Jon Stewart started out Thursday night's Daily Show by reminding viewers that the ObamaCare launch was marred by technological glitches. But there was another major obstacle to ObamaCare's implementation, he added: "Total dickishness."
He's referring to the 26 states that opted out of expanding Medicaid to people above the poverty line but who are too poor to be meaningfully helped by ObamaCare's insurance subsidies. The federal government pays for all of the Medicaid expansion for the first three years, and thereafter for no less than 90 percent of it, so why would governors turn down the chance to help their working poor?
"Spite," Stewart concluded. It turns out that all 26 states are controlled by Republican governors or legislatures, he noted. So the obvious answer is that GOP state officials are playing a game Stewart dubbed "What do you hate more: Poverty or Obama?" Since the states won't list "spite" as their guiding rationale, Stewart surmised, what do they say?
Stewart showed answers to that question from Gov. Rick Perry (R) of Texas, the state with the most uninsured children; Gov. Phil Bryant (R) of Mississippi, the "49th healthiest state in the union": and Missouri State Sen. John Lamping (R). Their answers vary from not wanting to support ObamaCare to not wanting to pick up the (all or mostly federally covered) costs.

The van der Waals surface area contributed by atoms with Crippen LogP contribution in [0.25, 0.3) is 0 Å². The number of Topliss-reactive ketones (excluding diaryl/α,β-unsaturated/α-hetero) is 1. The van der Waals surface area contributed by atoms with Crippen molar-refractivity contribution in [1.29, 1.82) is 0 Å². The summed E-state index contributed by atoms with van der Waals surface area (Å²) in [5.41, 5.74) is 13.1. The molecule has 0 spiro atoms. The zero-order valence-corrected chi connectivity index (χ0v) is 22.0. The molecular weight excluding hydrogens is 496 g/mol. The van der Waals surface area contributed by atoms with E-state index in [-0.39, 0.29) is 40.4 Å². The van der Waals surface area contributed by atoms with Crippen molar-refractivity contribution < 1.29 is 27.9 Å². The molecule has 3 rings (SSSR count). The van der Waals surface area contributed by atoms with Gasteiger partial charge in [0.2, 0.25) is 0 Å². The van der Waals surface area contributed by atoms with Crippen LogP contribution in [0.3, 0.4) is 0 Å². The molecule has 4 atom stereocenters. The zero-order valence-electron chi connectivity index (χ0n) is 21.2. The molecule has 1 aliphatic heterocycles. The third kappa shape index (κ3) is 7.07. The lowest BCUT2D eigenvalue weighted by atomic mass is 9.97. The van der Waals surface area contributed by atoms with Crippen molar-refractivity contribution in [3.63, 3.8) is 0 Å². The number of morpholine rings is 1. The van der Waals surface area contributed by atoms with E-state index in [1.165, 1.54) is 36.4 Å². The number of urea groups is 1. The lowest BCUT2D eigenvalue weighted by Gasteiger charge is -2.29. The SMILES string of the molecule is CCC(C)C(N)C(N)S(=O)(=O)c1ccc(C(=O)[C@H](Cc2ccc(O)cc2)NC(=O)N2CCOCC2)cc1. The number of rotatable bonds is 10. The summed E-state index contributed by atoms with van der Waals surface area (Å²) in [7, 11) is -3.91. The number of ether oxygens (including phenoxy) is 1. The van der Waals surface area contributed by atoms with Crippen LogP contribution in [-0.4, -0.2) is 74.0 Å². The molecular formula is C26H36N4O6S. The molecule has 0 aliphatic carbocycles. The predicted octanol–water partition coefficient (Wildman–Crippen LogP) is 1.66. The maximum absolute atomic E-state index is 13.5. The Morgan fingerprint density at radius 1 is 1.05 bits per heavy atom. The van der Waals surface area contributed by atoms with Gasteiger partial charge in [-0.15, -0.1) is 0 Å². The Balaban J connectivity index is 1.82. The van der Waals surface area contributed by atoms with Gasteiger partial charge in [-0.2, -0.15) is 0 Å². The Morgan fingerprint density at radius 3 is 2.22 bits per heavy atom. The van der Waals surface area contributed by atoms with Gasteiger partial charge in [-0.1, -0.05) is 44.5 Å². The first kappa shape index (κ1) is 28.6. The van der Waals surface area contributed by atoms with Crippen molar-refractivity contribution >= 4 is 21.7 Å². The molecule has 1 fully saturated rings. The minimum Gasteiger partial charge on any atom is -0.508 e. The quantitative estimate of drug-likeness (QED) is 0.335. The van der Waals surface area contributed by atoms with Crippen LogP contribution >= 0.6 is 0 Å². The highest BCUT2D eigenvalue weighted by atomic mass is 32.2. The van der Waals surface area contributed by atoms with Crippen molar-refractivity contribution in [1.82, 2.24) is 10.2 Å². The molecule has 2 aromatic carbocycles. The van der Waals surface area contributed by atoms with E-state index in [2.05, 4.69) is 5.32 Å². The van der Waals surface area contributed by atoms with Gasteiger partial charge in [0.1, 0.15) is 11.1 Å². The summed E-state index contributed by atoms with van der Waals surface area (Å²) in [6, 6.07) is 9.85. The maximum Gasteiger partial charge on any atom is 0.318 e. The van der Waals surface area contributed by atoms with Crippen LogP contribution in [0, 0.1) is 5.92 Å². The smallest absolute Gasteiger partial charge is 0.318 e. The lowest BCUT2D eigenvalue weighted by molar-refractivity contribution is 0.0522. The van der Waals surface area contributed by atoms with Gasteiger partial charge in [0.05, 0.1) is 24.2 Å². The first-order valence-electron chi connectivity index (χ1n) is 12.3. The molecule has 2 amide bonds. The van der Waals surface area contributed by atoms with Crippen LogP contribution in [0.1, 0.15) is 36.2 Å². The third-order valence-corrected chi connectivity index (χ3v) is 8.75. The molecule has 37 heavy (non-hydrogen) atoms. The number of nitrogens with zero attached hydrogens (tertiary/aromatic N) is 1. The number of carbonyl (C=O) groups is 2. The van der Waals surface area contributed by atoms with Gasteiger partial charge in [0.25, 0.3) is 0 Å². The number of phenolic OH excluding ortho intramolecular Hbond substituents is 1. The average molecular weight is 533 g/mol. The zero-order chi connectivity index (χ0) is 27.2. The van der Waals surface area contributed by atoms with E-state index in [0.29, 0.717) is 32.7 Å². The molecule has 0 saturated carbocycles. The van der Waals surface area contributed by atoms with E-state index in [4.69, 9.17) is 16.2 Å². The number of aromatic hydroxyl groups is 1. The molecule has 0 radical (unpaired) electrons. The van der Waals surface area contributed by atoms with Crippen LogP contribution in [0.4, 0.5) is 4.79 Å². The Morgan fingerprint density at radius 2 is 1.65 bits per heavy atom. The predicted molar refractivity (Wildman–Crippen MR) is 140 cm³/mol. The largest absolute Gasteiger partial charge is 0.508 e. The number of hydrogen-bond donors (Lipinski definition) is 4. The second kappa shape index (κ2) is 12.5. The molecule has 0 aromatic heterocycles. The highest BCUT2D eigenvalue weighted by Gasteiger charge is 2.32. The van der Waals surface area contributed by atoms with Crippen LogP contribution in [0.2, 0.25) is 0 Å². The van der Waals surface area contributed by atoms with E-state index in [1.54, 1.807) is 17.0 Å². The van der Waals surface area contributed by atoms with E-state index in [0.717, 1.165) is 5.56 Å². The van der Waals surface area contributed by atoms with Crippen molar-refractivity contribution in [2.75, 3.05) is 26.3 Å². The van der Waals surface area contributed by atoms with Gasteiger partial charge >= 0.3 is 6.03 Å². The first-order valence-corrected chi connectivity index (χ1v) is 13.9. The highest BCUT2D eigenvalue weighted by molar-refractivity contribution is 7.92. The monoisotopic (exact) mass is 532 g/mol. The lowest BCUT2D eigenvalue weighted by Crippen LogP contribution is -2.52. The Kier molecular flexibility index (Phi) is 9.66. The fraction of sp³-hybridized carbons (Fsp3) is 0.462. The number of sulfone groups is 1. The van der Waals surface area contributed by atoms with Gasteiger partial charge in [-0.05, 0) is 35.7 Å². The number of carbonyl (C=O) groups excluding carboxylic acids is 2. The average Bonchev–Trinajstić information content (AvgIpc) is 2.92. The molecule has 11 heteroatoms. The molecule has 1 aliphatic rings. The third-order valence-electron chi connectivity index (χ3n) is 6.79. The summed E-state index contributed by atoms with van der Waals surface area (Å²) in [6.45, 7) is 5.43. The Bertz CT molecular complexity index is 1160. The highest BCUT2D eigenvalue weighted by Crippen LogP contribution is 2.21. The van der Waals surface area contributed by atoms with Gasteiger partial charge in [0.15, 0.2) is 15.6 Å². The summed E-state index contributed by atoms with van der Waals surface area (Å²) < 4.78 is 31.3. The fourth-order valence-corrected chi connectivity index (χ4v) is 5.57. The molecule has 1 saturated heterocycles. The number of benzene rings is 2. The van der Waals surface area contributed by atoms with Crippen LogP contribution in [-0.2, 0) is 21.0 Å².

The kicker, Stewart said, is that all but three of the 26 states are "taker" states that already get more money from the federal government than they contribute. "If statehood was health care, Mississippi and Missouri would be rejected as having that as a pre-existing condition."
Stewart's final point was made with the help of 2012 GOP presidential candidate Mitt Romney, whom he bitingly referred to as "historical footnote." Romney argued that the U.S. already offers health care to the poor and uninsured via emergency rooms. That's a terrible, inexpensive solution that raises insurance rates, Stewart said. Look, if Republicans have a better idea for how to fix our medical system, let's hear it, "but don't make your plan: 'What do we need food stamps for when we already have dine-and-dash?'"
In the middle part of the show, correspondent Aasif Mandvi talked to anti-immigration activist Dennis Michael Lynch — as well as a few immigration experts who don't exactly see eye to eye with Lynch. Watch: